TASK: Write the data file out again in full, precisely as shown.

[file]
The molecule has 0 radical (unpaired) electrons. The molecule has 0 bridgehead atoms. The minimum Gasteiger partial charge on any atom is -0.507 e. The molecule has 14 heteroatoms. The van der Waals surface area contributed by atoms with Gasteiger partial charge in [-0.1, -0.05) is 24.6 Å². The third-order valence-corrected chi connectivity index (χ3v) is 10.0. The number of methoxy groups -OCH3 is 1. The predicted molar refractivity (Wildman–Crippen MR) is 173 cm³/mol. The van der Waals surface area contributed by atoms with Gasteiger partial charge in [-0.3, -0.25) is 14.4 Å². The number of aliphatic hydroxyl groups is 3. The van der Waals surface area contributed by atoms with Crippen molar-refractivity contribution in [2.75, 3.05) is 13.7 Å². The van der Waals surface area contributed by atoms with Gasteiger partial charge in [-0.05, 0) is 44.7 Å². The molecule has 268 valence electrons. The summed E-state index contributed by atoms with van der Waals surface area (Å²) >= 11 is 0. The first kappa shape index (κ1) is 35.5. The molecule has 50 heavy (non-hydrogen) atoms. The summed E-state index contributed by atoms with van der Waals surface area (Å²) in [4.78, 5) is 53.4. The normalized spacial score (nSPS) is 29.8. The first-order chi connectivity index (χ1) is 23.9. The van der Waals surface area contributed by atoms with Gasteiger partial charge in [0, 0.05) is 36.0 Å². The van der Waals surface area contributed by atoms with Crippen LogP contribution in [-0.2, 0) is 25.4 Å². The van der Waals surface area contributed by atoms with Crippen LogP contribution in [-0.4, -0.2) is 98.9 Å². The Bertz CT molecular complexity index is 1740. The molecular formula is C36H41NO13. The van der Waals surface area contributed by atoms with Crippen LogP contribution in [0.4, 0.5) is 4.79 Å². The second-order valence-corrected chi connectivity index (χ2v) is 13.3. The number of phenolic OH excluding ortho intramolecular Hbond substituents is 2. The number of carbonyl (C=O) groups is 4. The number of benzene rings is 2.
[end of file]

The molecule has 0 radical (unpaired) electrons. The molecule has 0 bridgehead atoms. The minimum Gasteiger partial charge on any atom is -0.507 e. The molecule has 14 heteroatoms. The van der Waals surface area contributed by atoms with Gasteiger partial charge in [-0.1, -0.05) is 24.6 Å². The third-order valence-corrected chi connectivity index (χ3v) is 10.0. The number of methoxy groups -OCH3 is 1. The predicted molar refractivity (Wildman–Crippen MR) is 173 cm³/mol. The van der Waals surface area contributed by atoms with Gasteiger partial charge in [-0.3, -0.25) is 14.4 Å². The number of aliphatic hydroxyl groups is 3. The van der Waals surface area contributed by atoms with Crippen molar-refractivity contribution in [2.75, 3.05) is 13.7 Å². The van der Waals surface area contributed by atoms with Gasteiger partial charge in [-0.05, 0) is 44.7 Å². The molecule has 268 valence electrons. The summed E-state index contributed by atoms with van der Waals surface area (Å²) >= 11 is 0. The first kappa shape index (κ1) is 35.5. The molecule has 50 heavy (non-hydrogen) atoms. The summed E-state index contributed by atoms with van der Waals surface area (Å²) in [4.78, 5) is 53.4. The normalized spacial score (nSPS) is 29.8. The first-order chi connectivity index (χ1) is 23.9. The van der Waals surface area contributed by atoms with Gasteiger partial charge in [0, 0.05) is 36.0 Å². The van der Waals surface area contributed by atoms with Crippen LogP contribution in [-0.2, 0) is 25.4 Å². The van der Waals surface area contributed by atoms with Crippen LogP contribution in [-0.4, -0.2) is 98.9 Å². The Bertz CT molecular complexity index is 1740. The molecular formula is C36H41NO13. The van der Waals surface area contributed by atoms with Crippen LogP contribution in [0.4, 0.5) is 4.79 Å². The second-order valence-corrected chi connectivity index (χ2v) is 13.3. The number of phenolic OH excluding ortho intramolecular Hbond substituents is 2. The number of carbonyl (C=O) groups is 4. The number of benzene rings is 2.